Doctors can ask the following questions regarding physical activity participation by their patients with disabilities:

  • How much physical activity are you currently doing each week?
    • How often?
    • How long?
    • At what intensity level?
  • What types of physical activity do you enjoy, now or in the past?
  • How can you add more physical activity to your life?

3. Discuss Barriers to Physical Activity

Adults with disabilities face barriers to getting aerobic physical activity. Discuss the following barriers with your patients with disabilities to help them find ways to be more active:

  • Knowing about and getting to programs, places, and spaces where they can be physically active;
  • Having social support for physical activity (such as, setting up a buddy system, making contracts with others to complete specified levels of physical activity, or setting up walking groups or other groups to provide friendship and support);
  • Having limited information about accessible facilities and programs; and
  • Finding fitness and health professionals who can provide physical activity options that match their specific abilities.

4. Recommend Physical Activity Options

Recommend physical activity to your patients with disabilities, You can share the following guidance from the 2008 Physical Activity Guidelines: [8.35 MB]

  • Engage in the amount and types of physical activity that are right for them;
  • Find opportunities to increase regular physical activity in ways that meet their needs and abilities;
  • Start slowly, based on their abilities and fitness level (for example, be active for at least 10 minutes at a time, and slowly increase activity over several weeks, if necessary);
  • Include aerobic physical activities that make them breathe harder and their heart beat faster for important health benefits, such as reducing the risk of heart disease, stroke, diabetes, and some cancers;
  • Know that most aerobic physical activity may need to be modified, adapted, or may need additional assistance or equipment; and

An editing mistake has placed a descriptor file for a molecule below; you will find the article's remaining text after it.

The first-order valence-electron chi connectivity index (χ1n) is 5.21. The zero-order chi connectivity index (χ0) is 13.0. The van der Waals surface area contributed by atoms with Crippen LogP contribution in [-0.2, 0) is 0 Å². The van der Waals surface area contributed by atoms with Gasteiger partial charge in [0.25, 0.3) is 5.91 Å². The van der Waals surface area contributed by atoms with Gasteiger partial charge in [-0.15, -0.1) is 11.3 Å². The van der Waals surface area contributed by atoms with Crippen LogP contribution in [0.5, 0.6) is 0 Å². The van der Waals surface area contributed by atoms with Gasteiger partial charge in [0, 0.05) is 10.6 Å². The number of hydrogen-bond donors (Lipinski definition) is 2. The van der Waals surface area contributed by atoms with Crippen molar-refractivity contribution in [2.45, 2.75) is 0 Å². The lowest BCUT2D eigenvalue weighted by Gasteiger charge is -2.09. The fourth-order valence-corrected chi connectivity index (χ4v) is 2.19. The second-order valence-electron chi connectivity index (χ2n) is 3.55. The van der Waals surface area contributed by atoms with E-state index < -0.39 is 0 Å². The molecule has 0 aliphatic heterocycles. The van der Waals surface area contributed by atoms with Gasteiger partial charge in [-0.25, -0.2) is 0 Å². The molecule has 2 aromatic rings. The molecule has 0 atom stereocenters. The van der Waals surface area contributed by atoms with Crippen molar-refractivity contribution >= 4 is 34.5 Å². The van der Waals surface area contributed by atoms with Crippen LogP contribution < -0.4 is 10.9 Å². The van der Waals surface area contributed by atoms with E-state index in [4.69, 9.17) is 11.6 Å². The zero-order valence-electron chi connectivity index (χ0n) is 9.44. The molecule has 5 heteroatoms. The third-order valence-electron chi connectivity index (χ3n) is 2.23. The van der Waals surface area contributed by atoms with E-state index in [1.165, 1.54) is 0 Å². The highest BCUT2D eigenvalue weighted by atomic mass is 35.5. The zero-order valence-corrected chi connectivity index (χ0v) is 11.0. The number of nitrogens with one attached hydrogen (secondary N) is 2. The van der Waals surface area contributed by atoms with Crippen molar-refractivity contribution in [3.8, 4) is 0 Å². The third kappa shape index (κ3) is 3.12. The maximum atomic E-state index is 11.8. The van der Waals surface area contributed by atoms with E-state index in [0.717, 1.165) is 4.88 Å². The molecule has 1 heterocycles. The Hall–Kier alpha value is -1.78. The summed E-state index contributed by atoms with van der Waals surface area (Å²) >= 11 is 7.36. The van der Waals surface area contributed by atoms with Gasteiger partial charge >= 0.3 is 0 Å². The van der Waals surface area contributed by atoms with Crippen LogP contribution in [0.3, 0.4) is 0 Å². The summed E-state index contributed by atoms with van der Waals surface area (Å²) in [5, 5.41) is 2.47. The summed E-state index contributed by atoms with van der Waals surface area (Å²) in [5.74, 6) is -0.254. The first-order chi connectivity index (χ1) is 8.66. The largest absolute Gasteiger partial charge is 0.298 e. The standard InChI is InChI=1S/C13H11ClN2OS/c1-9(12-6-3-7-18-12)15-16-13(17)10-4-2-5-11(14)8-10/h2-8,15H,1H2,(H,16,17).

• Avoid being physically inactive. Some physical activity is better than none.

5. Refer Patients to Resources and Programs

Visit CDC’s Disability and Health website to find resources and programs, and become familiar with a wide range of physical activity options that you can recommend to your adult patients with disabilities.

Do you want to know the proportion of healthcare providers who currently recommend physical activity to their patients with disabilities? Visit the Disability and Health website to see key findings from the article “Primary care providers’ level of preparedness for recommending physical activity to adults with disabilities.”

What CDC and Our National Partners Are Doing

CDC’s Division of Human Development and Disability (DHDD) in the National Center on Birth Defects and Developmental Disabilities supports and provides funding for two National Centers on Disability that focus on improving the quality of life for people living with disabilities, including their physical activity:

DHDD also supports 19 state-based programs to

  • Promote equal access to opportunities for optimal health;
  • Prevent long-standing diseases, like diabetes, heart disease, asthma, and arthritis; and
  • Increase the quality of life of people with disabilities.

Learn more about the State Disability and Health Programs.